Republished with permission from here.
“Telestroke,” a telemedicine approach to acute stroke care, is revolutionizing how we treat our country’s third leading cause of death. Leveraging modern communication technology and the combined experience of skilled neurologists, Telestroke aims to benefit patients in rural areas who are often at the highest risk of ischemic stroke but have the least access to treatment. In many ways, Telestroke allows patients, no matter where they are, to receive expert care for a condition that requires timely intervention and is a shining example of telemedicine in action.
By the World Health Organization’s definition, telemedicine (also called telehealth) is “the delivery of health care services … using information and communication technologies for the … diagnosis, treatment and prevention of disease.” In his 1974 article, “Telemedicine: The Missing Link Between Homes and Hospitals,” Roger Mark dreamt of a way for physicians to keep up with their patients remotely, without requiring their physical presence at a hospital. What once seemed like science fiction is now a reality, and it is emerging as the standard of care. Telemedicine has found a home in practically every medical specialty and has attracted attention from both investors and critics. In 2014, on-demand health care companies saw a 300% increase in year-over-year funding, propelling companies like Teladoc, a service that provides on-demand medical care via mobile devices, into the top five funded on-demand companies alongside the likes of Uber and GrubHub.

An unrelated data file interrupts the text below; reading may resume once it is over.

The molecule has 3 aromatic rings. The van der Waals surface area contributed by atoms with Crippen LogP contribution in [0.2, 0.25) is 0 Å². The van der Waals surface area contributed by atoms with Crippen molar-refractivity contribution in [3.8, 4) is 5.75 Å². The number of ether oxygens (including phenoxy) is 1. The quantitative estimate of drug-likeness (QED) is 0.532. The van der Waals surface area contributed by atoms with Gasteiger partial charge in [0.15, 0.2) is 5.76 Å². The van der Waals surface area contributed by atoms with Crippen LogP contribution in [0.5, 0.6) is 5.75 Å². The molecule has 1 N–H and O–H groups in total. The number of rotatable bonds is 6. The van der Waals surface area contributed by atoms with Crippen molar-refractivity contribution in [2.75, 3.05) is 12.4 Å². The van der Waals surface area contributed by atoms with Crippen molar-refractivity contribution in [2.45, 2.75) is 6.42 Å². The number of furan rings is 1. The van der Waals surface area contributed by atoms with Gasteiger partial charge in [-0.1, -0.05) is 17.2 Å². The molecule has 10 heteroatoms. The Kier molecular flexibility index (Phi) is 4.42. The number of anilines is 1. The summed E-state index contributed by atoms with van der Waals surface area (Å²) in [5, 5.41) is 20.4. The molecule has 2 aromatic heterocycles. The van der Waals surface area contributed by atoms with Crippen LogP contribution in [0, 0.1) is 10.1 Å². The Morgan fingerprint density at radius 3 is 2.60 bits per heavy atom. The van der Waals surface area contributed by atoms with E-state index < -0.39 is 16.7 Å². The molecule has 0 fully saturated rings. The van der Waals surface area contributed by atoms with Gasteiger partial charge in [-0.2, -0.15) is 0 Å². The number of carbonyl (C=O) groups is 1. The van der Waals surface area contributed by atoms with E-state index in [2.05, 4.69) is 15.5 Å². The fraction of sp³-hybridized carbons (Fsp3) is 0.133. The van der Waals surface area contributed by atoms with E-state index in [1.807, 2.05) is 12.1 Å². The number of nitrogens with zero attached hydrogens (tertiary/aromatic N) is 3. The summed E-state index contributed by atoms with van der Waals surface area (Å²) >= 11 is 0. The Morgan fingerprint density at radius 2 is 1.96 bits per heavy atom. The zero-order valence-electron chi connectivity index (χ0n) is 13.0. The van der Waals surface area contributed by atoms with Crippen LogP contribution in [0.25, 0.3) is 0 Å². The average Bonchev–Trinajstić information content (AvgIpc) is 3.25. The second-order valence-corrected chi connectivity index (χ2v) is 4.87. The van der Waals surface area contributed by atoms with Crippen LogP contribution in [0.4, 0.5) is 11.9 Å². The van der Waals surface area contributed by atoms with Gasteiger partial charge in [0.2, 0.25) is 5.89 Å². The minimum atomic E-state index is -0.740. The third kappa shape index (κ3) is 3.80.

Many telemedicine systems operate on a “hub and spoke” model. A single “hub,” like a large urban hospital, serves numerous “spokes,” which could be rural clinics, under-staffed hospitals or even a patient with a smartphone. In the Telestroke model, the hubs are comprehensive stroke centers and the spokes are clinics without experts in acute stroke treatment, often in rural areas. This allows stroke experts to eliminate the obstacle of distance in most cases and remotely direct treatment of patients with stroke symptoms.
This “hub and spoke” model has proven to be particularly promising in the management of ischemic stroke patients. “Time is brain,” neurologists like to say, as treatment must be administered within six hours of onset in order to avoid long-term complications. Unfortunately, rural clinics often do not have access to the same battery of treatment options as primary stroke centers or are hesitant to use them due to lack of experience or potential complications. For this reason, patients are often transported by helicopter to the nearest comprehensive stroke center, wasting precious time and resources. Neurologists are using Telestroke to bridge this gap by acting as consultants on Telestroke platforms, using their expertise to guide on-site physicians through a patient’s treatment with drastically improved outcomes. Patients treated via Telestroke hubs have significantly longer long-term survival than those treated by spoke physicians alone, with in-hospital mortality on par with that of patients treated on-site at comprehensive stroke centers.